Beauty drinks are all the rage in Asia and in Europe, and now they are even popping up here in the US.
Instead of undergoing laser resurfacing to help replenish your body’s natural collagen stores, you can gulp some collagen-enriched beverages. Products include Black Fungus Collagen Drink, Red Collagen Youth Drink, and Glowelle’s line of beauty drinks. Even Coca Cola is getting in on the game with the Beautific Oenobiol brand.
But before you drink to that. Do these products really deliver on their promises? And more importantly, how do they taste?
Many U.S. beauty and nutrition experts say the science is sketchy, and that there are far better ways to improve skin health than doing shots of hyalurionic acid or collagen.
“Current evidence does not show that special products provide any greater benefit than any food or beverage,” says Connie Diekman, RD, the director of University Nutrition at Washington University in St Louis and a past president of the Academy of Nutrition and Dietetics. “When products go through the gastrointestinal tract, they are subject to digestion just like any food so ‘special’ ingredients, vitamins or amino acids are subject to digestion.”
Still, drinking enough fluids to stay hydrated is important for skin health. This means water and other fluids. “Caffeine is acceptable if consumed in moderate amounts,” she says. “As an RD, I’d encourage people to rely on proper nutrition, adequate hydration and activity for a healthy body, including the skin.”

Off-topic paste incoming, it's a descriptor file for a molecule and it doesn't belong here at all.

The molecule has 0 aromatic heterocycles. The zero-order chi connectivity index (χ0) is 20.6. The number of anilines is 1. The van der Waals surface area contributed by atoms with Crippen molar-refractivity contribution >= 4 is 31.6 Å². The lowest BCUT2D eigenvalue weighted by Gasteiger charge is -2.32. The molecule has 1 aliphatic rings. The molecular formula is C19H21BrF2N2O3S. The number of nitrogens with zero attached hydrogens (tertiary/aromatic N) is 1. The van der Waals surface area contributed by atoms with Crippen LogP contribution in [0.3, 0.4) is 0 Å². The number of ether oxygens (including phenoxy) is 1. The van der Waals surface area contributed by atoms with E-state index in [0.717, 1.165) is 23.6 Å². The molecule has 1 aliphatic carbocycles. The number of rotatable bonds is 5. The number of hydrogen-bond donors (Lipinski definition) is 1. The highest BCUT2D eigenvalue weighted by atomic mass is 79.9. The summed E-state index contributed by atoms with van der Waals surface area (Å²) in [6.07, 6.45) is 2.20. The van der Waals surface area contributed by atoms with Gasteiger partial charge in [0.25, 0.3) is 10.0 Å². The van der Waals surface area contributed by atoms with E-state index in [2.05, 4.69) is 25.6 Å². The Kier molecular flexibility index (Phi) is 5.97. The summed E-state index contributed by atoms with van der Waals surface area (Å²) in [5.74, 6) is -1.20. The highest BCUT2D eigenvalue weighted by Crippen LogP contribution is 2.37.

Don’t go drinking your favorite moisturizer or other beauty products, warns Ron M. Shelton, MD, a New York City dermatologist. “It is not a simple matter to replenish the skin by consuming the end product,” he says. “If someone can benefit by more hyaluronic acid in their dermis, consuming it would not deliver this mucopolysaccharide (sugar water with amino acids) to the skin’s dermis.”
Put another way: The molecules would be broken down and reassembled, but not delivered to the area below the wrinkle that Juvederm would fill up, he says. “So drinking a bottle of hyaluronic acid will not give one a result of lifting and filling that the hyaluronic acid injections accomplish.”
Sorry, eating or drinking collagen won’t replace that which is lost in our skin. Yes, eating more protein can help boost your collagen supply, but not if you have sun damage, he says. “The destroyed collagen from ultraviolet A, does not get replaced by dietary protein.”
If you are deficient in vitamin C, your collagen supply is at risk. Vitamin C supplements can help, but when it comes to skin, topical administration of antioxidants may help the agents reach the dermis better than consumption by mouth.
The bottom line about beauty drinks? If you like the taste, there is probably no risk, but if you are expecting that they come from the fountain of youth, you may be setting yourself up for a big disappointment. Instead, see your dermatologist or plastic surgeon to find out what you can do to boost your collagen supply and get rid of fine lines and wrinkles.